|Production||1972 - 1982|
|Class||Compact pickup truck|
|Body Style||2-door, 2-seat Front-engine Pick-up|
|Length||length - type here|
|Width||Width - type here|
|Height||Height - type here|
|Wheelbase||wheelbase - type here|
|Weight||Weight - you get the point|
|Transmission||transmission + drive|
|Power|| N/A hp @ N/A rpm|
N/A lb-ft of torque @ N/A rpm
|Designer||Designer (lead designer if it was a team effort)|
The Courier name has also been used on various other Ford models since 1952.
The Courier was manufactured by Toyo Kogyo (Mazda), and imported and sold by Ford Motor Company as a response to the unforeseen popularity of the small Toyota and Nissan/Datsun pickups among young buyers in the West. Like the other mini-pickups of the time, it featured a sub-2 liter four cylinder engine, a four speed manual transmission, rear wheel drive, an impressive load capability of 1,400 lb (635 kg) considering its size, and a fairly small price tag compared to full size pickups of the time.
To circumvent the 25% Chicken tax on light trucks, Couriers (as with Chevrolet LUV's) were imported in "cab chassis" configurations, which included the entire light truck, less the cargo box or truck bed and were only subject to a 4% tariff. Subsequently, a truck bed would be attached to the chassis and the vehicle could be sold as a light truck.
See Autopedia's comprehensive Ford Courier Review.
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Second generation (1977–1982)Edit
In 1977 the Courier was redesigned, and a host of new options was available. The truck was available with front disc brakes, as well as a Ford built 2.3 liter engine option (which was the same as that of the Ford Pinto and Mustang II). The key identifying feature of the Courier from Mazda's B-Series was still the singular headlights, although with park and indicator lights placed inset starting in '78 ('77s still had the turn signal lights in the bumper).
In 1979 the base model engine was increased in size to 2.0 liters (120.1 CID). The optional Ford 2.3 L (~140 cu in) engine was produced in Brazil.
The Courier continued to be sold until 1982, in which year power steering was added. For 1983, Ford introduced its own Ford Ranger to fill its compact truck segment, which replaced the Courier in the U.S. and Canadian markets.
A Ford Fiesta-based Courier pickup, smaller than the Ranger, is currently sold in Mexico.
First Generation/Origins (1972–1976)Edit
The first generation Ford Courier was introduced in 1972 and sold for a little over $2,000 when introduced—close to the price of an F-100.
When the Courier was introduced it came standard with a 1.8 liter overhead cam engine, which produced 74 hp (55 kW) at 5070 rpm, and 92 lb·ft (125 N·m) at 3500 rpm. A 4-speed manual transmission was standard, and there was also a 3-speed automatic option (the 5-speed manual option came in 1976).
The body styling was effectively that of the related Mazda B-series, however its frontal treatment was unique, with a grille designed to emulate the larger Ford F-series, and large single headlights, instead of the B-series' smaller twin units.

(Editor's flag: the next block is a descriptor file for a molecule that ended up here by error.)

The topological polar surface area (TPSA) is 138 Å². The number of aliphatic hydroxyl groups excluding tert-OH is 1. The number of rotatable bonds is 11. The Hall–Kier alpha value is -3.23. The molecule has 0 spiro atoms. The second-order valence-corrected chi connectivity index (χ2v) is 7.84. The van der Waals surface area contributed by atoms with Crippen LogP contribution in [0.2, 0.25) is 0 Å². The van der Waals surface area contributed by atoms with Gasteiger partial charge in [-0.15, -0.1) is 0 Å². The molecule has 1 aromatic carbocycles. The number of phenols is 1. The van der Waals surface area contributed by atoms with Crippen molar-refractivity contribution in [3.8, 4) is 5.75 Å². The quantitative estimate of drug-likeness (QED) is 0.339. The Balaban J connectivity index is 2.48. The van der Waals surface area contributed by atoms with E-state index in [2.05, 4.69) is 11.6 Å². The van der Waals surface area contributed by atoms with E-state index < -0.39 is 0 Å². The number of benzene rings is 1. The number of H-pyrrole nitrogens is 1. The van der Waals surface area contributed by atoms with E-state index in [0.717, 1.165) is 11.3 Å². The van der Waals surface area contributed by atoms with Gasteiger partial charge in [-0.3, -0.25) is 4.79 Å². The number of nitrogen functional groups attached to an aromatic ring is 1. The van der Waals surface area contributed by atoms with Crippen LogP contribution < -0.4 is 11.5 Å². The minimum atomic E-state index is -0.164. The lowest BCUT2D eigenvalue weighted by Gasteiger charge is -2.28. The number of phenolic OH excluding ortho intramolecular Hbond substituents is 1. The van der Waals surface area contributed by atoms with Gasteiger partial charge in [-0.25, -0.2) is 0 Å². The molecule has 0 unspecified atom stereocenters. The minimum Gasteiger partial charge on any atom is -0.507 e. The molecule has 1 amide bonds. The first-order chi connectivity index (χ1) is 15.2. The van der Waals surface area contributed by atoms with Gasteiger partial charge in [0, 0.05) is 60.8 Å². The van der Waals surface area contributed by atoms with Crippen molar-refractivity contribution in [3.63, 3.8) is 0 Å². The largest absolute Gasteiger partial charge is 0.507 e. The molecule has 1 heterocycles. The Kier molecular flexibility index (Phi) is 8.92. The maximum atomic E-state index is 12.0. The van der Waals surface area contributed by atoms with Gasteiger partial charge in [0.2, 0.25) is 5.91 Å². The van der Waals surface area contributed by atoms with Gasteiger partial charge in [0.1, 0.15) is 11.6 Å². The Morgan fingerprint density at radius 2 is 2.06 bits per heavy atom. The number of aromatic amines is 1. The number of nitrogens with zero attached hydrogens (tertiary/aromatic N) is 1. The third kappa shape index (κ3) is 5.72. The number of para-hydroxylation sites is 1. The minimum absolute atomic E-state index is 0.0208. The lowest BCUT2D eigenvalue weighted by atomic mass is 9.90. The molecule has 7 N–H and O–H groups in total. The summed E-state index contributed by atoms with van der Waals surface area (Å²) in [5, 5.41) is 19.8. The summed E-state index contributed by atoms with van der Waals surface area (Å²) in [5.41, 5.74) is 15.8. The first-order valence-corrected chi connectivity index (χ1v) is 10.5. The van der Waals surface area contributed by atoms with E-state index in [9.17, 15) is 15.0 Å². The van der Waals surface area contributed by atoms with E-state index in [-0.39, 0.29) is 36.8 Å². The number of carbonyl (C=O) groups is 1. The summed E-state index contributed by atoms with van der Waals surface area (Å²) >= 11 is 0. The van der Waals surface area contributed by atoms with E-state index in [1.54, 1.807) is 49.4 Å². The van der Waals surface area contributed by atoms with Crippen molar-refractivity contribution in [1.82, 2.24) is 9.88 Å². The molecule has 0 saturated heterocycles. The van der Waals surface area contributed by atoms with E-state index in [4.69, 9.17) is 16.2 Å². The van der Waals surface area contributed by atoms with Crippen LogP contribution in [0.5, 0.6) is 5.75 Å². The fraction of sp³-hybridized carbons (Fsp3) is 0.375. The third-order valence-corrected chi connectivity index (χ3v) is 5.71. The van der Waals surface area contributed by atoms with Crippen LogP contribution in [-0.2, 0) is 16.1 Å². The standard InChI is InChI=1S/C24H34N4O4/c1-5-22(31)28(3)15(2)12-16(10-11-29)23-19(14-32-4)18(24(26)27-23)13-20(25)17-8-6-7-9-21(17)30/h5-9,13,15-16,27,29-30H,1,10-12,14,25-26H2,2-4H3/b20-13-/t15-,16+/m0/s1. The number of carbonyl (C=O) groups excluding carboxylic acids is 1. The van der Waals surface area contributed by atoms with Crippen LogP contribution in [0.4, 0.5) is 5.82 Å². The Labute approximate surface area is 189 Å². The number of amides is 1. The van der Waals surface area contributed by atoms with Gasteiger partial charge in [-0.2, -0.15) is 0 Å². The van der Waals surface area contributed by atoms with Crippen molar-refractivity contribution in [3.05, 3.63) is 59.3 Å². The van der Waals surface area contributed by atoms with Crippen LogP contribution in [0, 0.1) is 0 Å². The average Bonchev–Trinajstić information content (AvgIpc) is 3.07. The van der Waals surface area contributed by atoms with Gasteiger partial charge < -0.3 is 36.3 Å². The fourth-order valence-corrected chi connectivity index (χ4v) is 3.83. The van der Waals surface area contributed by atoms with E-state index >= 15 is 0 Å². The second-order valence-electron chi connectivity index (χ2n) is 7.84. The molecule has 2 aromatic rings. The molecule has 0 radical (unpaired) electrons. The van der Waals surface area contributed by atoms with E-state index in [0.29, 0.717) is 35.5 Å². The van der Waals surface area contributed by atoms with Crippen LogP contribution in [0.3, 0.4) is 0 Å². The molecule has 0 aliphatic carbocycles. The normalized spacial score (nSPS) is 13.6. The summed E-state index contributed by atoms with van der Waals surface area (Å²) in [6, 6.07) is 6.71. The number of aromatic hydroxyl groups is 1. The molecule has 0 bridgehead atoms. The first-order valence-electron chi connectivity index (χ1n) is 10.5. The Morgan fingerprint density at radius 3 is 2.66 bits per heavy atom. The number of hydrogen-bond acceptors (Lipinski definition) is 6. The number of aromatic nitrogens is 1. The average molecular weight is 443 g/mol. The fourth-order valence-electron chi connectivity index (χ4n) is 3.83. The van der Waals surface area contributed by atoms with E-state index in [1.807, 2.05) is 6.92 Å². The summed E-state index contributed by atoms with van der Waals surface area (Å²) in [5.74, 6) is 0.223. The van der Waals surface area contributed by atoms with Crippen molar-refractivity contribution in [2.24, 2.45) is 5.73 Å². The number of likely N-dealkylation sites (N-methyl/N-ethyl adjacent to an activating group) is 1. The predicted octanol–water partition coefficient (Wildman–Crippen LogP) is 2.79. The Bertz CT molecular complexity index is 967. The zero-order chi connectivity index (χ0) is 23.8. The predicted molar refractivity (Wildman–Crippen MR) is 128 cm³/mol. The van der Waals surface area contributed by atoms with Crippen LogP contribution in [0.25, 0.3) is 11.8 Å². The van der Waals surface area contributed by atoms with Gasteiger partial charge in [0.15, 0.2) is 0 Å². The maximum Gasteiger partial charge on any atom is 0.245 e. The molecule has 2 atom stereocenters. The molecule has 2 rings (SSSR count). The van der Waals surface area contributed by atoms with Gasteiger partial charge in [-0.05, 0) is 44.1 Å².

Badging changed a few times in the first-gen series. In 1972, the tailgate read "FORD COURIER" in large raised letters, with a small "COURIER" badge on the front of the hood (from '73 on through '76 the hood badging read "FORD"). In '73 the tailgate read "COURIER" in large letters, with a small "FORD" badge on the upper left. In '74 it read "FORD" in large letters, with a small "COURIER" badge on the lower right. In 1976 the cab was lengthened 3 inches (76 mm), and the grille received added trim.
The Ford Courier was never available with a diesel engine in the US. However, the 1980 Mazda B2200 was available with a Perkins-built 4.135 (4 cylinder, 135 CID) 2.2 liter diesel engine, producing 66 hp (49 kW) at 2,100 rpm. This same diesel engine was available in the 1983 and 1984 Ford Ranger, however it was replaced by the Mitsubishi 4D55T 2.3 liter Turbo Diesel (also used in Mitsubishi's own Mighty Max and the Dodge Ram 50) for the 1985 to 1987 Ford Rangers.
Between 1979 and 1982 a number of electric Ford Couriers were produced - Jet Industries purchased "vehicle gliders" (Ford Courier bodies minus their engines), and put in a series DC motor and lead acid batteries, to produce the Jet Industries ElectraVan 750.
These were sold mainly for service trucks, general to local government departments. They had a top speed around 70 mph (113 km/h), and would go 50 to 60 miles (97 km) on a full charge. A number of these vehicles still exist, usually with upgraded motor control systems and higher voltage battery packs.
A number of Couriers were sold as cab-chassis units, with rear decking. These were commonly fitted with rear utility bodies, flatbed decks, box truck bodywork, camper bodies or "stepside" deckbeds.
While the Courier's engine bay was always fitted with inline 4-cylinder motors at the factory, owners have fitted larger engines into their Couriers, notably Ford V6 and smallblock V8 units. To cope with the increase in power new drivelines generally are also fitted.
The Ford Courier was never available as an OEM 4 wheel drive version in the US (the Mazda B-series didn’t get 4 wheel drive until 1986). However, there were several companies doing 4x4 conversions of the Ford Courier by adding a transfer case and solid front axle beginning in 1975 . From 1975 to 1979 Northwest ATV in Kelso Washington converted about 1500 Couriers to 4WD, which were sold as the Ford Courier Sasquatch, in the WA, OR, CA, and ID markets only. (Ford Sasquatch brochure). Other conversions of early 80's Couriers were done by other companies as well.
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